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Effects of glucosamine–chondroitin sulfate supplementation on serum fructosamine concentration in healthy dogs

Catherine E. LenoxDepartment of Clinical Sciences, College of Veterinary Medicine and Biomedical Sciences, Colorado State University, Fort Collins, CO 80523.

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Katharine F. LunnDepartment of Clinical Sciences, College of Veterinary Medicine and Biomedical Sciences, Colorado State University, Fort Collins, CO 80523.

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 BVMS, PhD, DACVIM

Abstract

Objective—To determine whether short-term administration of an oral glucosamine–chondroitin sulfate (Glu-CS) supplement alters serum fructosamine concentration in healthy dogs.

Design—Prospective crossover study.

Animals—12 healthy adult dogs.

Procedures—Dogs received Glu-CS and a placebo for 3 weeks each, with a 4-week minimum washout period between treatments. Serum fructosamine concentration was measured 4 times for each dog: prior to the first treatment period, at the end of the first treatment period, at the end of the washout period, and at the end of the second treatment period.

Results—No significant change in serum fructosamine concentration was identified after treatment with either Glu-CS or the placebo. The change in serum fructosamine concentration associated with Glu-CS administration was not significantly different from the change in concentration associated with administration of the placebo.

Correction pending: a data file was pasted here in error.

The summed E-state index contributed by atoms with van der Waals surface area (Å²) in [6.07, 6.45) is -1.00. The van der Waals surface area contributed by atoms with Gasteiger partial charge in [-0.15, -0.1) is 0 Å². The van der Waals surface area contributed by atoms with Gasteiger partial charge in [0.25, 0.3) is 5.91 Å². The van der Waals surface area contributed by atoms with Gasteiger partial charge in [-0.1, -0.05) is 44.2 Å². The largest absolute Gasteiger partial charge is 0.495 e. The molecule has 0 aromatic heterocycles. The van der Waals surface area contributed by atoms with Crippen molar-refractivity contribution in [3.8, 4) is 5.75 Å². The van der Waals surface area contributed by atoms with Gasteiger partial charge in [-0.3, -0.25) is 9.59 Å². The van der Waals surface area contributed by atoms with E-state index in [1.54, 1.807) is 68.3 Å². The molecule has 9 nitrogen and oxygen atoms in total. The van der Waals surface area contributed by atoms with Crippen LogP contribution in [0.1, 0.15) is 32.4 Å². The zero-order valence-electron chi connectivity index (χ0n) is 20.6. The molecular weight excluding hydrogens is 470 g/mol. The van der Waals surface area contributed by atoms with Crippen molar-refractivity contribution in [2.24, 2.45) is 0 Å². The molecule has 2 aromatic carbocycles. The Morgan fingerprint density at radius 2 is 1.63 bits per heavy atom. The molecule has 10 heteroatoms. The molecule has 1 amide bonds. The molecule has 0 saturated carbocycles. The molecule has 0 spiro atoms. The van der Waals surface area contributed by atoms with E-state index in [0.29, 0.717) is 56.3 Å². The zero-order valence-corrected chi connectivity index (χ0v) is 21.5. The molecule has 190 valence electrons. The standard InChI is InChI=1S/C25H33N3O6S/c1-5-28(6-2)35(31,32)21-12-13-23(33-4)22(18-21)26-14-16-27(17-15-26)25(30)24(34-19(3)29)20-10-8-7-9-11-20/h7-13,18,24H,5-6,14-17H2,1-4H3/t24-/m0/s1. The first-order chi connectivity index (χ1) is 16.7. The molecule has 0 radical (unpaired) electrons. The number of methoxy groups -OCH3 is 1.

Conclusions and Clinical Relevance—Results suggest that in healthy dogs, short-term (ie, 21 days) oral Glu-CS administration does not affect glycemic control or cause diabetes mellitus.

Abstract

Objective—To determine whether short-term administration of an oral glucosamine–chondroitin sulfate (Glu-CS) supplement alters serum fructosamine concentration in healthy dogs.

Design—Prospective crossover study.

Animals—12 healthy adult dogs.

Procedures—Dogs received Glu-CS and a placebo for 3 weeks each, with a 4-week minimum washout period between treatments. Serum fructosamine concentration was measured 4 times for each dog: prior to the first treatment period, at the end of the first treatment period, at the end of the washout period, and at the end of the second treatment period.

Results—No significant change in serum fructosamine concentration was identified after treatment with either Glu-CS or the placebo. The change in serum fructosamine concentration associated with Glu-CS administration was not significantly different from the change in concentration associated with administration of the placebo.

Conclusions and Clinical Relevance—Results suggest that in healthy dogs, short-term (ie, 21 days) oral Glu-CS administration does not affect glycemic control or cause diabetes mellitus.

Contributor Notes

Dr. Lenox's present address is Department of Large Animal Clinical Sciences, Virginia-Maryland Regional College of Veterinary Medicine, Virginia Tech, Blacksburg, VA 24061. Nutramax Laboratories Inc. prepared the glucosamine–chondroitin sulfate and placebo treatments used in the study.

Address correspondence to Dr. Lunn (kathy.lunn@colostate.edu).